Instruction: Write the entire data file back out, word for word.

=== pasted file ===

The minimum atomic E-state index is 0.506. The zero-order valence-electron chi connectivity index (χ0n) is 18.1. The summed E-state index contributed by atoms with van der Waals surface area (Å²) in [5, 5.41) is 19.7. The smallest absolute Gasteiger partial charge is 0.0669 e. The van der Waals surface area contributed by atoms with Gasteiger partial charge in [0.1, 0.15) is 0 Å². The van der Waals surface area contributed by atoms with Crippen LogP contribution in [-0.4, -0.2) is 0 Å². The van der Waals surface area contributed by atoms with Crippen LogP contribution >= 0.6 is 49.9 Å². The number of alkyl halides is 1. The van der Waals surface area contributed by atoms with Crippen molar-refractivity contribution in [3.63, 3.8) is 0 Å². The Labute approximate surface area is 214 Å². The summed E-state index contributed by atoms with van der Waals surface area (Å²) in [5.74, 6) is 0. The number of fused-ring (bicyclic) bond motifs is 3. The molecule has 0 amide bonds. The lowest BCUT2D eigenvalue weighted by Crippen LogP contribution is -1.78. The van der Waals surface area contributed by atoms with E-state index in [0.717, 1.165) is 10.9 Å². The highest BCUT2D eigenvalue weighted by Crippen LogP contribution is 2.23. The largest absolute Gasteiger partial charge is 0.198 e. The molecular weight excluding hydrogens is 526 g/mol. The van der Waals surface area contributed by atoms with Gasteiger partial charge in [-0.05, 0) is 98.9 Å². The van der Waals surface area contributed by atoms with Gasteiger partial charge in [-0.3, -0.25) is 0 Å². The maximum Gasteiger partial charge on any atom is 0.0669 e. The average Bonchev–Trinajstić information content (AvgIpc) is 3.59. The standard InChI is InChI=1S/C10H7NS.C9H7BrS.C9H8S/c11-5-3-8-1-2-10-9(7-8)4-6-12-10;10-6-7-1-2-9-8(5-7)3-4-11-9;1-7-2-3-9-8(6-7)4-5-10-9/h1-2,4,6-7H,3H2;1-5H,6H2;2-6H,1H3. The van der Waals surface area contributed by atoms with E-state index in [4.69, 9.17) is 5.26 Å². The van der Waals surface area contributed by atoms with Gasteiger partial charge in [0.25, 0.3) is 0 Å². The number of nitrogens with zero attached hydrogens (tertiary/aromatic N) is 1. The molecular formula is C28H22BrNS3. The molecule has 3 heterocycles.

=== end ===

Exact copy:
The minimum atomic E-state index is 0.506. The zero-order valence-electron chi connectivity index (χ0n) is 18.1. The summed E-state index contributed by atoms with van der Waals surface area (Å²) in [5, 5.41) is 19.7. The smallest absolute Gasteiger partial charge is 0.0669 e. The van der Waals surface area contributed by atoms with Gasteiger partial charge in [0.1, 0.15) is 0 Å². The van der Waals surface area contributed by atoms with Crippen LogP contribution in [-0.4, -0.2) is 0 Å². The van der Waals surface area contributed by atoms with Crippen LogP contribution >= 0.6 is 49.9 Å². The number of alkyl halides is 1. The van der Waals surface area contributed by atoms with Crippen molar-refractivity contribution in [3.63, 3.8) is 0 Å². The Labute approximate surface area is 214 Å². The summed E-state index contributed by atoms with van der Waals surface area (Å²) in [5.74, 6) is 0. The number of fused-ring (bicyclic) bond motifs is 3. The molecule has 0 amide bonds. The lowest BCUT2D eigenvalue weighted by Crippen LogP contribution is -1.78. The van der Waals surface area contributed by atoms with E-state index in [0.717, 1.165) is 10.9 Å². The highest BCUT2D eigenvalue weighted by Crippen LogP contribution is 2.23. The largest absolute Gasteiger partial charge is 0.198 e. The molecular weight excluding hydrogens is 526 g/mol. The van der Waals surface area contributed by atoms with Gasteiger partial charge in [-0.05, 0) is 98.9 Å². The van der Waals surface area contributed by atoms with Gasteiger partial charge in [-0.3, -0.25) is 0 Å². The maximum Gasteiger partial charge on any atom is 0.0669 e. The average Bonchev–Trinajstić information content (AvgIpc) is 3.59. The standard InChI is InChI=1S/C10H7NS.C9H7BrS.C9H8S/c11-5-3-8-1-2-10-9(7-8)4-6-12-10;10-6-7-1-2-9-8(5-7)3-4-11-9;1-7-2-3-9-8(6-7)4-5-10-9/h1-2,4,6-7H,3H2;1-5H,6H2;2-6H,1H3. The van der Waals surface area contributed by atoms with E-state index in [4.69, 9.17) is 5.26 Å². The van der Waals surface area contributed by atoms with Gasteiger partial charge in [0.25, 0.3) is 0 Å². The number of nitrogens with zero attached hydrogens (tertiary/aromatic N) is 1. The molecular formula is C28H22BrNS3. The molecule has 3 heterocycles.